Thursday, October 14, 1999 Published at 08:24 GMT 09:24 UK
Business: The Economy
Pakistan stock market tumbles
Restaurants have tried to make it business as usual
Share prices in Pakistan fell 8% on Thursday as the stock market opened for the first time since Prime Minister Nawaz Sharif was toppled by the military.
One trader said: "The market really got a jolt."
The stock exchange had remained closed on Wednesday following the central State Bank of Pakistan's decision to suspend all financial transactions for a day amid fears of a panic run on banks.
Pakistan's foreign exchange reserves - estimated at $1.4bn - are enough for about three weeks of imports.
After the country carried out nuclear tests in May 1998, about $200m were transferred abroad from foreign currency accounts in Pakistan.
Delays exacerbating the problem
Foreign exchange dealer Owais Kaalia said of the ban: "It is to save the market from those who run after dollars in such a situation. Once the army generals come up with a right framework, I believe the market would open and react in a right way."
Bankers have reported receiving frantic calls from investors asking to withdraw their foreign currency deposits.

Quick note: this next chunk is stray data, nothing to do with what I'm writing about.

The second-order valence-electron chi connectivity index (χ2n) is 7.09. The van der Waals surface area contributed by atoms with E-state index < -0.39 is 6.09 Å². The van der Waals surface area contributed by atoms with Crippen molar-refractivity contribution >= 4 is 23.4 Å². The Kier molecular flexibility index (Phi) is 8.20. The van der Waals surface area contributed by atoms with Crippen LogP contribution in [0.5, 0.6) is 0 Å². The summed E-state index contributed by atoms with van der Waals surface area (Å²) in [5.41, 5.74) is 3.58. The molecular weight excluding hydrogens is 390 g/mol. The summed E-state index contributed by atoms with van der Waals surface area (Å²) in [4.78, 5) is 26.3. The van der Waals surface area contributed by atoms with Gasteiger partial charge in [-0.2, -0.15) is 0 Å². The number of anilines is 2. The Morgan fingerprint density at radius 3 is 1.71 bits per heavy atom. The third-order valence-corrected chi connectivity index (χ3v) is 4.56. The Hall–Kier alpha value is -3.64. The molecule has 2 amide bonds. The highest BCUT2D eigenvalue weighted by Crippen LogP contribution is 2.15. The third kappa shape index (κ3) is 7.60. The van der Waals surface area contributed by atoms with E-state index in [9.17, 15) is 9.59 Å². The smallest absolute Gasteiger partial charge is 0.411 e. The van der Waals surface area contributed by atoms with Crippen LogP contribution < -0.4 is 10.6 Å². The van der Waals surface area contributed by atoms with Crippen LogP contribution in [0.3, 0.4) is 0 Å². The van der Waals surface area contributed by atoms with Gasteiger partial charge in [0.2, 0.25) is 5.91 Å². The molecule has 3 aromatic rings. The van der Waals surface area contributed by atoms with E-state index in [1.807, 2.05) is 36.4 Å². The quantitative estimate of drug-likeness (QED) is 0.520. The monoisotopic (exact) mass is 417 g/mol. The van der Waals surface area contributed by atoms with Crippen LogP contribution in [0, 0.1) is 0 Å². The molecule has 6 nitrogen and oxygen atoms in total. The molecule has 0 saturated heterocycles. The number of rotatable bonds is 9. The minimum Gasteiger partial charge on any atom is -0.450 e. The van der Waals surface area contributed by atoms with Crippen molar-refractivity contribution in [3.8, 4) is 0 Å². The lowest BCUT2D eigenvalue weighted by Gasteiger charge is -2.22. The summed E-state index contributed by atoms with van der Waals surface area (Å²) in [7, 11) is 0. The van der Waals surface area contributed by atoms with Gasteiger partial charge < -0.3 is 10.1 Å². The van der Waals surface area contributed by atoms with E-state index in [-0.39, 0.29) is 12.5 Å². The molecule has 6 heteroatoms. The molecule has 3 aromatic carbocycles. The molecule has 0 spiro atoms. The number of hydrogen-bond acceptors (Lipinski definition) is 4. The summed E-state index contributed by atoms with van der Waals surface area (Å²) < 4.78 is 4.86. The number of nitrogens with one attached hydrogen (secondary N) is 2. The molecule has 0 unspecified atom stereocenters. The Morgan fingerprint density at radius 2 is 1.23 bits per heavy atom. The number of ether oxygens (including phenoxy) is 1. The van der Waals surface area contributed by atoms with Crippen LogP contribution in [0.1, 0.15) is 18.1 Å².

The head of research at one brokerage said: "We thought we had seen the worst in May last year and that a modicum of confidence was returning ... The fear is that this coup could turn out to be a bigger jolt than the nuclear tests."
Analysts said a delay by the military in announcing its economic policy plans was making the situation worse.
One said: "They should realise they don't have time."
IMF blocks loan
The coup took place as the government tried to cope with serious economic problems.
Pakistan's economic prospects took a turn for the worse last year, when the IMF and other international lenders halted new loans because of its nuclear tests.
This was a serious blow because Pakistan has some $30bn of foreign debt and limited resources with which to pay it off.
Foreign firms angered
The IMF later relaxed its sanctions, but the respite was brief. On 23 September it again began withholding money from its $1.6bn loan to Pakistan, saying the government must first carry out reforms to its chaotic finances.
The taxation system has come in for particular criticism. Little money is collected, with only about 1% of people paying income tax.
The opposition has made much capital out of government plans to introduce a general sales tax of 15%, similar to the UK's VAT. Huge demonstrations in September by the owners of small businesses persuaded the government to retreat.
Much of the money received goes on servicing the government's debts and on its large defence budget. The relationship with the military - both its spending and its actions - is clearly problematical.
Many Pakistani businessmen had been disappointed with the government of Nawaz Sharif.
Some say there had been little incentive to invest and that the investment climate had been noticeably more favourable in neighbouring India, which has begun liberalising its economy.
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